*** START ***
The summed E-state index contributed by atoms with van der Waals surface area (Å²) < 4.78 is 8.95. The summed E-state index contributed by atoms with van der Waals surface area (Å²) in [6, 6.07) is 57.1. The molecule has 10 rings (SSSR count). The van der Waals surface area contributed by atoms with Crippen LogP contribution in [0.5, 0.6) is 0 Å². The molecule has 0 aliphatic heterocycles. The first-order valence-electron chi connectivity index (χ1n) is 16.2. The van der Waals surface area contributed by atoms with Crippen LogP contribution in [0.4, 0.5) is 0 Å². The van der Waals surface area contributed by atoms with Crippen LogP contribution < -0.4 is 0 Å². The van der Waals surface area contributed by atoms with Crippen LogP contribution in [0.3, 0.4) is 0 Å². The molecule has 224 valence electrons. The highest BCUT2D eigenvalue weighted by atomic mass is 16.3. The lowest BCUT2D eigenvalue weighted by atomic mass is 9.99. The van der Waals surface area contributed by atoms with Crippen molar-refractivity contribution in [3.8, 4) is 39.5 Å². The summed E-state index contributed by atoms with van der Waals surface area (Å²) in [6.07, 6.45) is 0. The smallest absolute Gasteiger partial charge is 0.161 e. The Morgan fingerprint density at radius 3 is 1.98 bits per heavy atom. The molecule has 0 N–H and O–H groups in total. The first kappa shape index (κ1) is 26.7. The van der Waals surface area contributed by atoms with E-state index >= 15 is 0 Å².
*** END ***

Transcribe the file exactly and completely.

The summed E-state index contributed by atoms with van der Waals surface area (Å²) < 4.78 is 8.95. The summed E-state index contributed by atoms with van der Waals surface area (Å²) in [6, 6.07) is 57.1. The molecule has 10 rings (SSSR count). The van der Waals surface area contributed by atoms with Crippen LogP contribution in [0.5, 0.6) is 0 Å². The molecule has 0 aliphatic heterocycles. The first-order valence-electron chi connectivity index (χ1n) is 16.2. The van der Waals surface area contributed by atoms with Crippen LogP contribution in [0.4, 0.5) is 0 Å². The van der Waals surface area contributed by atoms with Crippen LogP contribution < -0.4 is 0 Å². The van der Waals surface area contributed by atoms with Crippen LogP contribution in [0.3, 0.4) is 0 Å². The molecule has 224 valence electrons. The highest BCUT2D eigenvalue weighted by atomic mass is 16.3. The lowest BCUT2D eigenvalue weighted by atomic mass is 9.99. The van der Waals surface area contributed by atoms with Crippen molar-refractivity contribution in [3.8, 4) is 39.5 Å². The summed E-state index contributed by atoms with van der Waals surface area (Å²) in [6.07, 6.45) is 0. The smallest absolute Gasteiger partial charge is 0.161 e. The Morgan fingerprint density at radius 3 is 1.98 bits per heavy atom. The molecule has 0 N–H and O–H groups in total. The first kappa shape index (κ1) is 26.7. The van der Waals surface area contributed by atoms with E-state index >= 15 is 0 Å².